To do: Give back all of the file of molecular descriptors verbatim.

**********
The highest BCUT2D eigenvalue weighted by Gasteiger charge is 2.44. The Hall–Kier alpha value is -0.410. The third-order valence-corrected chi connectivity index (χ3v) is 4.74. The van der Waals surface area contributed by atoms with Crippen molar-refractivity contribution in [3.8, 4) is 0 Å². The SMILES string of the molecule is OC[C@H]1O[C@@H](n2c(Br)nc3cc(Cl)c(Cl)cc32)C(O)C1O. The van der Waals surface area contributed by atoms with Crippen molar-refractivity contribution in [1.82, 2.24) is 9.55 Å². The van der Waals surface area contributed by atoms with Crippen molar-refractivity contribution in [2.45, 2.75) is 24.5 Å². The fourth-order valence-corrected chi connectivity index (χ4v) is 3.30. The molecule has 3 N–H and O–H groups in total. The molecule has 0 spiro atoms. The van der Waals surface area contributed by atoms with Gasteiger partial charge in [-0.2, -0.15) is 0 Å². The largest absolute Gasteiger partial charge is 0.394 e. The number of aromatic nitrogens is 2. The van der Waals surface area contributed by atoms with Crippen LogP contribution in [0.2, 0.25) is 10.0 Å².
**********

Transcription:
The highest BCUT2D eigenvalue weighted by Gasteiger charge is 2.44. The Hall–Kier alpha value is -0.410. The third-order valence-corrected chi connectivity index (χ3v) is 4.74. The van der Waals surface area contributed by atoms with Crippen molar-refractivity contribution in [3.8, 4) is 0 Å². The SMILES string of the molecule is OC[C@H]1O[C@@H](n2c(Br)nc3cc(Cl)c(Cl)cc32)C(O)C1O. The van der Waals surface area contributed by atoms with Crippen molar-refractivity contribution in [1.82, 2.24) is 9.55 Å². The van der Waals surface area contributed by atoms with Crippen molar-refractivity contribution in [2.45, 2.75) is 24.5 Å². The fourth-order valence-corrected chi connectivity index (χ4v) is 3.30. The molecule has 3 N–H and O–H groups in total. The molecule has 0 spiro atoms. The van der Waals surface area contributed by atoms with Gasteiger partial charge in [-0.2, -0.15) is 0 Å². The largest absolute Gasteiger partial charge is 0.394 e. The number of aromatic nitrogens is 2. The van der Waals surface area contributed by atoms with Crippen LogP contribution in [0.2, 0.25) is 10.0 Å².